How hilarious is the Federal Reserve's cattle drive of cash
money (i.e. "liquidity") into the stock markets? I'll tell you: if
that cash is outflow from bonds that pay ZIRP interest rates, then this
attempt to stampede investment into the stock market is only going to succeed
in ravaging the bond market and by extension the credibility of the dollar,
the US banking cartel, and then the world financial system as a whole.
If bond-dumpers rush into stocks, then who are the next bond
buyers at ZIRP? The USA can't keep going without continuous bond selling.
Somebody has to buy the darn things. The Federal Reserve is now buying around
70 percent of US issue -- a lot of it via secondary market pass-thru
shenanigans involving "Primary dealers" (a.k.a. Too Big To Fail
banks, who get to cream off a premium when they flip bonds to the Fed -- tidy
little racket). If the other 30 percent of issue can't find willing buyers at
ZIRP then interest rates will have to go up. If interest rates go up, then
interest paid out on bonds (that is "debt service") by the US
government will go up catastrophically, because the aggregate debt is so
colossal and most of the debt is short term, meaning that in a post-ZIRP
world the interest rate ratchets up automatically every 13 weeks as bonds
roll over. The US will then only be able to pretend that it can service the
debt at higher interest rates. Everybody in the world will recognize this --
surely only increasing the velocity of the stampede away from bonds. The
question is: how long can pretending to service debt go on before it is just
called by it's real name: default? Or, if countered with additional furious
computer "money" creation: hyperinflation? Either way, of course,
you end up broke.
This cattle drive into stocks is strictly a political gambit. The
cattle are being driven to the slaughterhouse. It's discretionary strategic
national financial suicide. They're driving up the stock markets for cosmetic
purposes, to make it appear that an economic recovery is going on, and with
the aim of setting in motion a self-reinforcing financial feeding frenzy in this
rush to "equities." By the way, in case my manner seems didactic
today I am attempting to define my terms as I go along because most other
financial bloggers seem to assume that ordinary people understand all their
jargon, which I am quite sure they do not.
Returning to my point... the Fed and
their auditors on Wall Street and in government, are jacking up the stock
markets in the hopes of stirring up "animal spirits," as the
financial psychologists say, to put over the story that it equals a vibrant
economy -- which is nonsense, of course, to anyone who shoots a casual glance
at the economic wreckage all around them. Anyway, since the stock market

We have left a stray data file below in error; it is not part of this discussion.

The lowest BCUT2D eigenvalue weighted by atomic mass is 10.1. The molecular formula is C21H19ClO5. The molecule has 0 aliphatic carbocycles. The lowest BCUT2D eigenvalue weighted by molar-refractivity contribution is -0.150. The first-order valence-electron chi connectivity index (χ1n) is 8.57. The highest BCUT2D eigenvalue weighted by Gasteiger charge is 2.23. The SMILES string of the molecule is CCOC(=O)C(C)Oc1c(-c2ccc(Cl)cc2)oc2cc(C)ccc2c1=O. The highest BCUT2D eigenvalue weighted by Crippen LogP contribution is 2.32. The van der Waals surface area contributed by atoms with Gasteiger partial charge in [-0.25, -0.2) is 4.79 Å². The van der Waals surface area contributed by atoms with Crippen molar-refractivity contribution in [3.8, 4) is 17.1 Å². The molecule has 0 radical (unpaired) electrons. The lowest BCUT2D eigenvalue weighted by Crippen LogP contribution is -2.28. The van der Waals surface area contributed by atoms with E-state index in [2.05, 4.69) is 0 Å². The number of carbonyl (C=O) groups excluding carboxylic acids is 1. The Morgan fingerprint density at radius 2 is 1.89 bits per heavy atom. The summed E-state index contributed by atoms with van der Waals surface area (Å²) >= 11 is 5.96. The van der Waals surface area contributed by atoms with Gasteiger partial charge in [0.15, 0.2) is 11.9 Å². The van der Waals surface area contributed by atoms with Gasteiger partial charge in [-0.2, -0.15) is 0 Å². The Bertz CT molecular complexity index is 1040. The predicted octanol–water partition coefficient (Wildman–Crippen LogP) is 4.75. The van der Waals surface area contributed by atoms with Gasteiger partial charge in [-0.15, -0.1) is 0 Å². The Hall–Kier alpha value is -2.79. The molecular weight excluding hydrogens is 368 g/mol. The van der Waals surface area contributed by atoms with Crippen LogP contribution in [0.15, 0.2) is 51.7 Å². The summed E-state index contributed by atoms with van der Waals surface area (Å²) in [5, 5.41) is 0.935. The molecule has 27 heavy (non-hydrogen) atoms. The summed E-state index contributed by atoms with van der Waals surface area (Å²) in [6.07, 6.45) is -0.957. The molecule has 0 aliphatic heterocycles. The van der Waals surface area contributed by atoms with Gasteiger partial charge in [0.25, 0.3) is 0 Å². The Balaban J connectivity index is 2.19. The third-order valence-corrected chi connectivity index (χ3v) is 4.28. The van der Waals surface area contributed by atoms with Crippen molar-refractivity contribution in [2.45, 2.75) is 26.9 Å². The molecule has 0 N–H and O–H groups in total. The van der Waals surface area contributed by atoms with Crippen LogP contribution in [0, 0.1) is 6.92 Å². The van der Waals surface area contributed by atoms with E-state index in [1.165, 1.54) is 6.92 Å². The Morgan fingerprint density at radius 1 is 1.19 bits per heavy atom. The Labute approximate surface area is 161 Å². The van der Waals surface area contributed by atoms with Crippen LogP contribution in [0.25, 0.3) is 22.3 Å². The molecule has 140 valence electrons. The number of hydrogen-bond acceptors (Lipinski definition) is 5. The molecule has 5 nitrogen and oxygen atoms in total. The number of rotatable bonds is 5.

action these days is dominated by high frequency trading robots running on
algorithms, where exactly would animal spirits even factor in? If
anything the absence of real animal spirits in this action also implies the
absence of its counterpart, animal survival instinct, of which human
intelligence is an order. What can come of stirring up animal spirits among
robots? A train wreck is exactly what.
Now, I ask you: at a moment in history
when vast interlinked global financial markets have never been so unstable,
so primed for unintended consequences courtesy of the diminishing returns of
technology, so ripe for a massive, cascading "accident," is it a
prudent thing to fuck around with such crude PsyOps?
One other factor outside pure
financials assures that US economic performance will remain impaired (that
is, the kind of economic activity we regard as "normal" (suburban
sprawl building, credit card "consumer" spending): the price of
oil, which is inching up to the $100-a-barrel hashmark. Apparently that shale
oil bonanza we hear so much about has not left the USA swimming in cheap oil.
As a general principle, it's probably safe to say that an oil price above $80
crushes the US economy. It drives up the cost structure of just about
everything we make, do, or sell here, but of course the primary things that
go up in price are food and motor fuel.
Hence, it's tragically ironic that --
getting back to official financial PsyOps -- that one of the primary motives
for the Fed keeping interest rates super-low in the first place (apart from
enabling wild fiscal irresponsibility in government) has been to promote the
housing sector -- because in the reality of our time "housing"
translates into building more suburban sprawl. How smart is it to promote
more suburban sprawl at a moment in history when there's no more cheap oil?
It is this kind of stupendous
foolishness that is putting the USA on the path of an epochal systemic
Did anyone notice how violent and psychotic the Superbowl
advertising was this year? An Oreo commercial that depicted a mob of nerds
destroying a library -- huh? The Doritos spot where "Daddy"
and his male buddies transform themselves into an insane clown posse of
cross-dressers. The Fast and Furious 6 trailer featuring the
destruction of every vehicle known to man and a few office buildings, too.
The third-quarter power failure was a neat harbinger of things-to-come in the
Most Exceptional United States of America. Party on, peeps!